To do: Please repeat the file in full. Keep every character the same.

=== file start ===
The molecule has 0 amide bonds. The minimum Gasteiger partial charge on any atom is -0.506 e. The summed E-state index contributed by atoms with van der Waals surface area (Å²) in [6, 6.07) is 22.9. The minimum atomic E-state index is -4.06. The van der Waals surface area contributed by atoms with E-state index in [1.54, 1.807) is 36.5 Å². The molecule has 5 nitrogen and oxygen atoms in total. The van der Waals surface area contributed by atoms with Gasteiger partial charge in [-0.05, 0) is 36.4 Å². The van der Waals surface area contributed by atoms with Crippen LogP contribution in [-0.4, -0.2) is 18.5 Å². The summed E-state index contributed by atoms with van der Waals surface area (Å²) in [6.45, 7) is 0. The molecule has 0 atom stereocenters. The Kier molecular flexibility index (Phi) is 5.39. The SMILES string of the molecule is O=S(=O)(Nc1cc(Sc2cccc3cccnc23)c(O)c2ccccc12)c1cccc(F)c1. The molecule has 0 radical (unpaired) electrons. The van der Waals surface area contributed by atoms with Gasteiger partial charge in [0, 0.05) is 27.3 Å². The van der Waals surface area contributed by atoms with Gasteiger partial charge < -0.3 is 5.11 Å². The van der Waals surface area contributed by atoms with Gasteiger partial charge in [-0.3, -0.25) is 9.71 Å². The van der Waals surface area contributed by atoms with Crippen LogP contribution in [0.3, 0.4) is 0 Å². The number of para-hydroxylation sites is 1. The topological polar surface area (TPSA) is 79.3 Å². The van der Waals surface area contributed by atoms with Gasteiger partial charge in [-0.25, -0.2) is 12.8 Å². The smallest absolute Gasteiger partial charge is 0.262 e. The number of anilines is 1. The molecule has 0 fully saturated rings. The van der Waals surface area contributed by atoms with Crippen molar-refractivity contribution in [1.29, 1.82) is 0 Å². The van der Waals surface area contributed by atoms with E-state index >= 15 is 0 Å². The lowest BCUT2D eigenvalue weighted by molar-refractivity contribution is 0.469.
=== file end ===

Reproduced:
The molecule has 0 amide bonds. The minimum Gasteiger partial charge on any atom is -0.506 e. The summed E-state index contributed by atoms with van der Waals surface area (Å²) in [6, 6.07) is 22.9. The minimum atomic E-state index is -4.06. The van der Waals surface area contributed by atoms with E-state index in [1.54, 1.807) is 36.5 Å². The molecule has 5 nitrogen and oxygen atoms in total. The van der Waals surface area contributed by atoms with Gasteiger partial charge in [-0.05, 0) is 36.4 Å². The van der Waals surface area contributed by atoms with Crippen LogP contribution in [-0.4, -0.2) is 18.5 Å². The summed E-state index contributed by atoms with van der Waals surface area (Å²) in [6.45, 7) is 0. The molecule has 0 atom stereocenters. The Kier molecular flexibility index (Phi) is 5.39. The SMILES string of the molecule is O=S(=O)(Nc1cc(Sc2cccc3cccnc23)c(O)c2ccccc12)c1cccc(F)c1. The molecule has 0 radical (unpaired) electrons. The van der Waals surface area contributed by atoms with Gasteiger partial charge in [0, 0.05) is 27.3 Å². The van der Waals surface area contributed by atoms with Gasteiger partial charge < -0.3 is 5.11 Å². The van der Waals surface area contributed by atoms with Gasteiger partial charge in [-0.3, -0.25) is 9.71 Å². The van der Waals surface area contributed by atoms with Crippen LogP contribution in [0.3, 0.4) is 0 Å². The number of para-hydroxylation sites is 1. The topological polar surface area (TPSA) is 79.3 Å². The van der Waals surface area contributed by atoms with Gasteiger partial charge in [-0.25, -0.2) is 12.8 Å². The smallest absolute Gasteiger partial charge is 0.262 e. The number of anilines is 1. The molecule has 0 fully saturated rings. The van der Waals surface area contributed by atoms with Crippen molar-refractivity contribution in [1.29, 1.82) is 0 Å². The van der Waals surface area contributed by atoms with E-state index >= 15 is 0 Å². The lowest BCUT2D eigenvalue weighted by molar-refractivity contribution is 0.469.